Roger Daltrey's song "Under A Raging Moon" was a tribute to him. The recording featured the work of 40 drummers, including Ringo Starr and his son Zak Starkey.
On the cover of the last The Who album recorded with Moon, he is seated in chair upon which the words "Not to Be Taken Away" are stenciled. Moon died within weeks of the album's release.
Was allegedly responsible for The Who being banned from every Holiday Inn in the US for life after creating a ruckus while celebrating his 20th birthday at one of the chain's hotels in the Flint, MI, though actually they continued to use Holiday Inns for much of their career.
Packed flash powder in his bass drum during an appearance on the The Smothers Brothers Comedy Hour (1967), causing it to explode. This not only caused Pete Townshend's hair to catch fire and damaged his hearing, but Moon was injured as well. His prime purpose in this prank was to upstage Smothers, and when he appeared right in front of the camera whilst a joke was being cracked, before collapsing, his attempts were successful. Bette Davis was standing backstage during the explosion and fainted.
In reality, Moon and John Entwistle. discussed leaving The Who, going as far to name the band Lead Zeppelin based on the English saying "going over like a lead zeppelin" as Americans say "going over like a lead balloon". Entwistle went as far as to do drawings of the first album cover (the Hindenberg in flames) and they discussed the idea with their then driver Richard Cole. Later when this didn't materialize, and with Cole leaving their employ and going to work with Jimmy Page, the name was indeed used by Page to name the New Yardbirds. Both Moon and Entwistle subsequently took credit for the name.
Daughter with his then wife Kim: Amanda Jane ("Mandy"), born on July 12, 1966.
Shared a house in Los Angeles with John Lennon and May Pang, Ringo Starr, and Harry Nilsson in 1974; it was the same place where Bobby Kennedy and Marilyn Monroe had met for trysts in the early 1960s. They called it their "rock-n-roll rest home", and Moon was fond of coming down to breakfast wearing a trenchcoat slit up the back... and nothing underneath. (Klaus Voormann also lived there with his girlfriend, but steered clear of the other men's antics.)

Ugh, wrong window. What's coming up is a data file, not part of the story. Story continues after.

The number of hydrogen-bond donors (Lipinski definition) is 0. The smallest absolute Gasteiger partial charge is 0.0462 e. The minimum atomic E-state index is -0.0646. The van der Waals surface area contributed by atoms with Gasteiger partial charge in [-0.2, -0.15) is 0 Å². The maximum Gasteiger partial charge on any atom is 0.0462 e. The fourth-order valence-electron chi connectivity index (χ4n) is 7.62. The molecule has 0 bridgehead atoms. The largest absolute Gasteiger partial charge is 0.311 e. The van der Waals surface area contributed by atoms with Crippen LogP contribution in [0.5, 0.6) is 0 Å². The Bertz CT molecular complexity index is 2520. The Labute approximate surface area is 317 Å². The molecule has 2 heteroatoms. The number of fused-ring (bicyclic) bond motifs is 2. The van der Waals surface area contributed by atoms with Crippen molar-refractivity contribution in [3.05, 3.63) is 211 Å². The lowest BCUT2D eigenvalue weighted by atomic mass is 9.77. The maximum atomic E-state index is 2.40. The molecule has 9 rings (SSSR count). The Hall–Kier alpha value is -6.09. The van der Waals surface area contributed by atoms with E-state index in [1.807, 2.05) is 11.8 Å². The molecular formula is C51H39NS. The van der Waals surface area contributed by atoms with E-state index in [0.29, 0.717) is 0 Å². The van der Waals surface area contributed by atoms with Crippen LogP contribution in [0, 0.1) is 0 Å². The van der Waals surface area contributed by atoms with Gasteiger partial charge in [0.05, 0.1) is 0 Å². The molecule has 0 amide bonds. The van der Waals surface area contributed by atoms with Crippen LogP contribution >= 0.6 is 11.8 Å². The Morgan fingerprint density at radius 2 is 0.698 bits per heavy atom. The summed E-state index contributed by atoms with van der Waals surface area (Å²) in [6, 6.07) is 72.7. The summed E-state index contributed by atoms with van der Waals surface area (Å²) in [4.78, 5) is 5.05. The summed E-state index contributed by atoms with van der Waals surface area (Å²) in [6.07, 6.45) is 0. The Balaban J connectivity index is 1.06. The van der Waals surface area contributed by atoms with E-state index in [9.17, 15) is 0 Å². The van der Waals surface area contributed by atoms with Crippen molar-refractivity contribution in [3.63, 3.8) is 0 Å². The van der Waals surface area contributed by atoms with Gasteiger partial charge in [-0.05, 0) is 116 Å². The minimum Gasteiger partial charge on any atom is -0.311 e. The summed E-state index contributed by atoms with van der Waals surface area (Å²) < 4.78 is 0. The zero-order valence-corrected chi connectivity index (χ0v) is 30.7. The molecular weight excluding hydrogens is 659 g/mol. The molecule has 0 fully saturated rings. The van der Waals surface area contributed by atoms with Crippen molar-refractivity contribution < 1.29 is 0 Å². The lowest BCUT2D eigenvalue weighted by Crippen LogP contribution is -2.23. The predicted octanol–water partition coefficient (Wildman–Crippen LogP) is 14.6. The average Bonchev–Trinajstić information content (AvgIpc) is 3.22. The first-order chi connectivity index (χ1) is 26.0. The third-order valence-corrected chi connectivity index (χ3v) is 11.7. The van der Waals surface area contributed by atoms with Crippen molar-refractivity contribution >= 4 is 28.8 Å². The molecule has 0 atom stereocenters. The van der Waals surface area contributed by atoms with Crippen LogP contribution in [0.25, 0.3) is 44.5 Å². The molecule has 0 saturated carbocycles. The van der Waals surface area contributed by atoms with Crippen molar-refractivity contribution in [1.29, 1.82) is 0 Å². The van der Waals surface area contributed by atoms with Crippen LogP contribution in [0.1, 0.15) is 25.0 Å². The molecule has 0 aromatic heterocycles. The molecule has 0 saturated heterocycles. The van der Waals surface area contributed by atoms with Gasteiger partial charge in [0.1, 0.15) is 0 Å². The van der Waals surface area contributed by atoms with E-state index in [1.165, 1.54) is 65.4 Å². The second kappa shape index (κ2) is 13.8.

Was ejected from a hotel suite after a night of nailing and strapping all the furniture to the ceiling.
Was a front-row guest at one of The Monkees's London concerts; countered the fans' cries of "We want The Monkees!" by bellowing "We want The Who!" as loudly as anyone.
Was originally going to play The Odd Job Man in Graham Chapman's The Odd Job (1978), but had to drop out because of scheduling conflicts with The Who, and his drinking problem.
The first instrument he played was the bugle.
Learned to play drums at age 14.
Left school at age 14, after discovering the drums.
Was close friends with singer Marc Bolan and Monty Python star Graham Chapman.
His public image was so pronounced that the Muppet character, Animal, whose credo is "Drums. Women. Food." was inspired by Moon.
Was nicknamed "Nobby" by his father, Arthur. Arthur Moon died suddenly of a heart attack in 1974 at age 53.
Was a huge fan of The Beach Boys and reportedly used to listen to their 1964 album "Shut Down Volume 2" constantly for inspiration, before joining The Who. One of the last songs he sung in the studio was a cover of their 1966 #1 hit "Barbara Ann". He also produced a solo album that had a cover of their 1964 hit, 'Don't Worry Baby'.
He took his role as Uncle Ernie in the film version of Tommy (1975) very seriously, and was nervous about playing the part. He also met one of his great drinking buddies while making the film: Oliver Reed.
Son of Kathleen Moon.
His daughter, Mandy, is happily married and living with her husband and two daughters in California.
His ex-wife, Kim Moon McLagan, was killed in a car accident in August 2006 in Texas.
Did not like school and was not a good student. A teacher once wrote in his report card, "Retarded artistically, idiotic in other respects".